That’s why you need that three-headed governance of technology, the money, and the people to all come together. And then you need genuine oversight from chief executive officer (CEO) and at the board level. “How we do work” is a CEO- and board-level issue. It’s great that we see some of the issues around diversity, equity, and inclusion starting to migrate up to the CEO and board levels. We need more awareness around the working experience and for it to be owned at that elevation.

Gardner: People have been railing against short-term, Wall Street objectives and the corrosive impact that’s had on business forever. It strikes me that we are really talking about rethinking of more than just work here. Maybe hyper-capitalism isn’t sustainable for lots of reasons.

Amy, any thoughts about that? As long as Wall Street demands awesome quarterly reports, how can we expect companies to change in a long way, that allows them to transform?

Haworth: It sounds like a paradox, Dana, but I think the solution is the same. When we invest in the human element at work, when we put our talent first and center, business performance skyrockets.

Getting smart about putting talent at the center -- really designing for human beings, not gears in a machine -- is going to enable companies to make Wall Street happy. But it requires a mindset about it being an investment. It means the CFO understands there is a clear return on investment (ROI) for human-centered programs: investment in empathy building, learning, and upskilling. These have a dividend that will make Wall Street very happy.

Yet shifting what comes first and what comes later, that’s kind of chicken-and-egg. A big piece of it is being willing to try, being willing to experiment. When I think about what companies need to do, it’s like taking the position of a scientist or designer. You must be willing to have a hypothesis and test it. See if it proves out, and then make the decision to scale. Running lots of little experiments is going to help us all figure out what the future really needs to be to meet people where they are.

Gardner: Melissa, regardless of what’s happened in the past, this seems like an unprecedented opportunity to transform and create a new set of long-term priorities. It seems like it’s inevitable. Let’s examine the inevitability of transformation. What else can organizations do to overcome formally intransigent aspects of their culture?

Listen and meet workers’ needs

Swift: It’s interesting to think about how fundamental some of the unmet needs of workers are right now. In our data, workers rated things like physical health and mental health as in their top three unmet needs. That to me is really striking because, if you think about where those things are on Maslow’s hierarchy of needs, they are pretty low in the pyramid.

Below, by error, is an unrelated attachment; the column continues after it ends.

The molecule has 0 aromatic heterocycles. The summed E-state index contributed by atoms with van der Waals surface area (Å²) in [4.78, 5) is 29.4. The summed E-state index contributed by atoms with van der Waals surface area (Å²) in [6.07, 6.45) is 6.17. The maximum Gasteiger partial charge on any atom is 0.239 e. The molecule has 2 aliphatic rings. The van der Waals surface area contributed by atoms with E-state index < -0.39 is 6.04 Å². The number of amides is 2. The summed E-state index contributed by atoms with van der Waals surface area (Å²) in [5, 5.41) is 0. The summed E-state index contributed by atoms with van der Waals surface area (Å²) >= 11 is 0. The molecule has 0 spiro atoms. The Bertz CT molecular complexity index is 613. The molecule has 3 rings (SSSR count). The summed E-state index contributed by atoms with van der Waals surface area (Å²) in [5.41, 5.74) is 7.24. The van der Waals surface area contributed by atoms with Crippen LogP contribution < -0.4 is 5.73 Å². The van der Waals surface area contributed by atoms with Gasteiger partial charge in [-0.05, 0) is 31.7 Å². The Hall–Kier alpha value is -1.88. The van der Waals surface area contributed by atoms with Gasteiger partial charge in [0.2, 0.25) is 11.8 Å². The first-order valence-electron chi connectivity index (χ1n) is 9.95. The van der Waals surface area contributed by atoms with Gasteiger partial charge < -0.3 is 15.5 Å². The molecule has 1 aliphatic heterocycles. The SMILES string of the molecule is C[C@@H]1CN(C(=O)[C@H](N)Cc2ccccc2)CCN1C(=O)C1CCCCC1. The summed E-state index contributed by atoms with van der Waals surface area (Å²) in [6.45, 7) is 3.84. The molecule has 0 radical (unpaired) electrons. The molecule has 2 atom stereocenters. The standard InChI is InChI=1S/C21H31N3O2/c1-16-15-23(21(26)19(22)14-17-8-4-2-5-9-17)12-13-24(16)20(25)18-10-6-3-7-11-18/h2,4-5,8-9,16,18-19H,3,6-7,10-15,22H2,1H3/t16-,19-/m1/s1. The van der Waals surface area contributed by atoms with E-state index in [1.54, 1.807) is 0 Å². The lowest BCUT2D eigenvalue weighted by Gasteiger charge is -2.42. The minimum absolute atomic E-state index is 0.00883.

That provides in some ways the business case for transformation because, right now, if we are not meeting our workers’ most basic needs, then everything else we might expect flows from there. And, again, we can’t just make the surface, incremental changes. We must go in and re-architect at the heart. Why? Because right now we can’t even hit the basics.

The psychological or emotional journey that organizations need to go on means taking a step back and saying, “You know, it’s not that we are doing pretty okay right now, and we need to do a little better. It’s fundamental. There are aspects about work here that are broken. But we have this incredible opportunity to fix it.”

That’s the really energizing thing about talking about transformation in the current moment.

Gardner: Amy, how does Citrix factor into this future of work and where can people go to learn more?

Haworth: We have on a lovely section just full of great research, thought leadership, and perspectives. It’s called Fieldwork. I recommend that your listeners and readers take some time to check out what’s there. We keep it updated with new research and new tools. Our goal is to help us all think about building the future of work together, challenge old assumptions, and provide useful tools to help us move forward.

Gardner: Melissa, how is Mercer helping in this transformation of work? Where can people learn more about it?

Hybrid Work Has Opened the Door

To a New Kind of 'Gig-with-Benefits' Model

Swift: We help companies with an interesting array of challenges right now. Everything from how to increase the many dimensions of flexible work -- not just the where, but the who, what, when, and why. That extends to full-scale work design assistance, as well as how to recreate certain roles to grapple with the effects of labor shortages by effectively creating a better version of that job by fundamentally redesigning the work itself. Again, not just tweaking the job description but everything in the ecosystem around it.

We’re answering such questions as, How do you create systems of incentives so people are incentivized to do the right thing in a transformation context? How do you better listen to your employees and understand their needs to keep up with them? We take a holistic approach. On, you can find a wealth of thought leadership and details on our solutions.

Listen to the podcast. Find it on iTunes. Read a full transcript or download a copy. Sponsor: Citrix.